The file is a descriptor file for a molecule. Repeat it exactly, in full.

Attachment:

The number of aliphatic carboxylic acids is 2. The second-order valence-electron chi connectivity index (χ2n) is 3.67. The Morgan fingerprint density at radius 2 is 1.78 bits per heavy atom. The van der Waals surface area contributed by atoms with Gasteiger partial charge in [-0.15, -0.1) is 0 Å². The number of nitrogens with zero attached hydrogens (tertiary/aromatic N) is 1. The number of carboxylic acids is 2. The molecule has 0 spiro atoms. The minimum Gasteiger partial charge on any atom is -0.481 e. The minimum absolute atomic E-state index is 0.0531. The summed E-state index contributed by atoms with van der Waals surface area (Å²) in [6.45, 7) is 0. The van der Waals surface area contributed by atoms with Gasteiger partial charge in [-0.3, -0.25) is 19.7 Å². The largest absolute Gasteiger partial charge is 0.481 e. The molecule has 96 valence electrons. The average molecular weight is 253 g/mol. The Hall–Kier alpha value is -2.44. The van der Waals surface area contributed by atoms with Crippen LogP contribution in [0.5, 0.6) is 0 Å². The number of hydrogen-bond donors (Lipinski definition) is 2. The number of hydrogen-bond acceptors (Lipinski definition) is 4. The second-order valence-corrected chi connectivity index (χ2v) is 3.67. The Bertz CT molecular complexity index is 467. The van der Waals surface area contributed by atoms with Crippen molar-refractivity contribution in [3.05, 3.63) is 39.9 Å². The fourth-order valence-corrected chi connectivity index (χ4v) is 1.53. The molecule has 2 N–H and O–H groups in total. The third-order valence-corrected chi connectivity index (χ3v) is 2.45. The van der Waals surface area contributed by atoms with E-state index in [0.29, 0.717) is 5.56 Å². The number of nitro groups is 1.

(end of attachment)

The number of aliphatic carboxylic acids is 2. The second-order valence-electron chi connectivity index (χ2n) is 3.67. The Morgan fingerprint density at radius 2 is 1.78 bits per heavy atom. The van der Waals surface area contributed by atoms with Gasteiger partial charge in [-0.15, -0.1) is 0 Å². The number of nitrogens with zero attached hydrogens (tertiary/aromatic N) is 1. The number of carboxylic acids is 2. The molecule has 0 spiro atoms. The minimum Gasteiger partial charge on any atom is -0.481 e. The minimum absolute atomic E-state index is 0.0531. The summed E-state index contributed by atoms with van der Waals surface area (Å²) in [6.45, 7) is 0. The van der Waals surface area contributed by atoms with Gasteiger partial charge in [-0.3, -0.25) is 19.7 Å². The largest absolute Gasteiger partial charge is 0.481 e. The molecule has 96 valence electrons. The average molecular weight is 253 g/mol. The Hall–Kier alpha value is -2.44. The van der Waals surface area contributed by atoms with Crippen LogP contribution in [0.5, 0.6) is 0 Å². The number of hydrogen-bond donors (Lipinski definition) is 2. The number of hydrogen-bond acceptors (Lipinski definition) is 4. The second-order valence-corrected chi connectivity index (χ2v) is 3.67. The Bertz CT molecular complexity index is 467. The van der Waals surface area contributed by atoms with Crippen molar-refractivity contribution in [3.05, 3.63) is 39.9 Å². The fourth-order valence-corrected chi connectivity index (χ4v) is 1.53. The molecule has 2 N–H and O–H groups in total. The third-order valence-corrected chi connectivity index (χ3v) is 2.45. The van der Waals surface area contributed by atoms with E-state index in [0.29, 0.717) is 5.56 Å². The number of nitro groups is 1.